NPR Politics presents the Lunchbox List: our favorite campaign news and stories curated from NPR and around the Web in digestible bites (100 words or less!). Look for it every weekday afternoon from now until the conventions.

Convention Countdown

The Republican National Convention is in 4 days in Cleveland.

The Democratic National Convention is in 11 days in Philadelphia.

NASA has released the first picture of Jupiter taken since the Juno spacecraft went into orbit around the planet on July 4.

The picture was taken on July 10. Juno was 2.7 million miles from Jupiter at the time. The color image shows some of the atmospheric features of the planet, including the giant red spot. You can also see three of Jupiter's moons in the picture: Io, Europa and Ganymede.

The Senate is set to approve a bill intended to change the way police and health care workers treat people struggling with opioid addictions.

My husband and I once took great pleasure in preparing meals from scratch. We made pizza dough and sauce. We baked bread. We churned ice cream.

Then we became parents.

Now there are some weeks when pre-chopped veggies and a rotisserie chicken are the only things between us and five nights of Chipotle.

Parents are busy. For some of us, figuring out how to get dinner on the table is a daily struggle. So I reached out to food experts, parents and nutritionists for help. Here is some of their (and my) best advice for making weeknight meals happen.

"O Canada," the national anthem of our neighbors up north, comes in two official versions — English and French. They share a melody, but differ in meaning.

Let the record show: neither version of those lyrics contains the phrase "all lives matter."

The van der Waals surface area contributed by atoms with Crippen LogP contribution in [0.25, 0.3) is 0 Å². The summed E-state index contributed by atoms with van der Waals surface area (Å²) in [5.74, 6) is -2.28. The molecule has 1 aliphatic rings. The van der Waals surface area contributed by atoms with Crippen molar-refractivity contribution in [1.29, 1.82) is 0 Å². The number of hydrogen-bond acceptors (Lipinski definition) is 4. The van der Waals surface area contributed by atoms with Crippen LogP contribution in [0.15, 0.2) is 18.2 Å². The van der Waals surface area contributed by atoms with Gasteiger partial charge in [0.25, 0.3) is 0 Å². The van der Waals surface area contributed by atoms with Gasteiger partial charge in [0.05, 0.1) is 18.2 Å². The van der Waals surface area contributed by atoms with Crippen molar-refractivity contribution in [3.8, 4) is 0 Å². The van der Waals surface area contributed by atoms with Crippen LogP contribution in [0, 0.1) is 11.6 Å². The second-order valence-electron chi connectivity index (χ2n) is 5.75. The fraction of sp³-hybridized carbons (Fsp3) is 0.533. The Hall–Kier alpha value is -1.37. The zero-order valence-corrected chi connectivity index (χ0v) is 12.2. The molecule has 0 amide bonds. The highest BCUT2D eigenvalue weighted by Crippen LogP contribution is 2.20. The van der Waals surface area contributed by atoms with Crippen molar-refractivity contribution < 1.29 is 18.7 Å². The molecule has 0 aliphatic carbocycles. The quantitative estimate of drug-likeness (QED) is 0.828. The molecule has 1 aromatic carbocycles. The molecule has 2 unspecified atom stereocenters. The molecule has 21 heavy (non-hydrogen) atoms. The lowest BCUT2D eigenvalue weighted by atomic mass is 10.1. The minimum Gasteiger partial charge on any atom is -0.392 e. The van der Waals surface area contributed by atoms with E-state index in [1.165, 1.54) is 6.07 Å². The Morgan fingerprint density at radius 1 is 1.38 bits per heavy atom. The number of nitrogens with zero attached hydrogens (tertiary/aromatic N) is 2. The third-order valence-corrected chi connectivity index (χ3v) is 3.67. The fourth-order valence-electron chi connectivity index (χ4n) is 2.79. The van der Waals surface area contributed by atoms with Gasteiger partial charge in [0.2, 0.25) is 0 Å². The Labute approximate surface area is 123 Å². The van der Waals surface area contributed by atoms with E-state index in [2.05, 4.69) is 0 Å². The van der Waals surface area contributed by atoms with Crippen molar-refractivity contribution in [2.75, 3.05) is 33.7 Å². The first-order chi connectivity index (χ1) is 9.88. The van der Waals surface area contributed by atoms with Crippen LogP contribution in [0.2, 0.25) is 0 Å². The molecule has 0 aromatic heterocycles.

But at the 2016 All-Star Game, the song got an unexpected edit.

At Petco Park in San Diego, one member of the Canadian singing group The Tenors — by himself, according to the other members of the group — revised the anthem.

School's out, and a lot of parents are getting through the long summer days with extra helpings of digital devices.

How should we feel about that?

Police in Baton Rouge say they have arrested three people who stole guns with the goal of killing police officers. They are still looking for a fourth suspect in the alleged plot, NPR's Greg Allen reports.

"Police say the thefts were at a Baton Rouge pawn shop early Saturday morning," Greg says. "One person was arrested at the scene. Since then, two others have been arrested and six of the eight stolen handguns have been recovered. Police are still looking for one other man."

A 13-year-old boy is among those arrested, Greg says.

Copyright 2016 NPR. To see more, visit http://www.npr.org/.

After an international tribunal invalidated Beijing's claims to the South China Sea, Chinese authorities have declared in no uncertain terms that they will be ignoring the ruling.

The Philippines brought the case to the Permanent Court of Arbitration in The Hague, objecting to China's claims to maritime rights in the disputed waters. The tribunal agreed that China had no legal authority to claim the waters and was infringing on the sovereign rights of the Philippines.

Donald Trump is firing back at Supreme Court Justice Ruth Bader Ginsburg after she disparaged him in several media interviews. He tweeted late Tuesday that she "has embarrassed all" with her "very dumb political statements" about the candidate. Trump ended his tweet with "Her mind is shot - resign!":

Pages

How 'Mother Jones' Got The Secret '47 Percent' Video

Sep 18, 2012
Originally published on September 18, 2012 7:09 pm

Transcript

AUDIE CORNISH, HOST:

Mother Jones magazine is known for its small but passionate following of liberal readers. And right now, it's getting a huge amount of attention. NPR media correspondent David Folkenflik joins us now for more on Mother Jones and how it got this story. Hi there, David.

DAVID FOLKENFLIK, BYLINE: Hey, Audie.

CORNISH: So this video of Mitt Romney was recorded a while back. Some of the clips were living on YouTube months ago. So what did Mother Jones do to acquire the story and get so much attention for it now?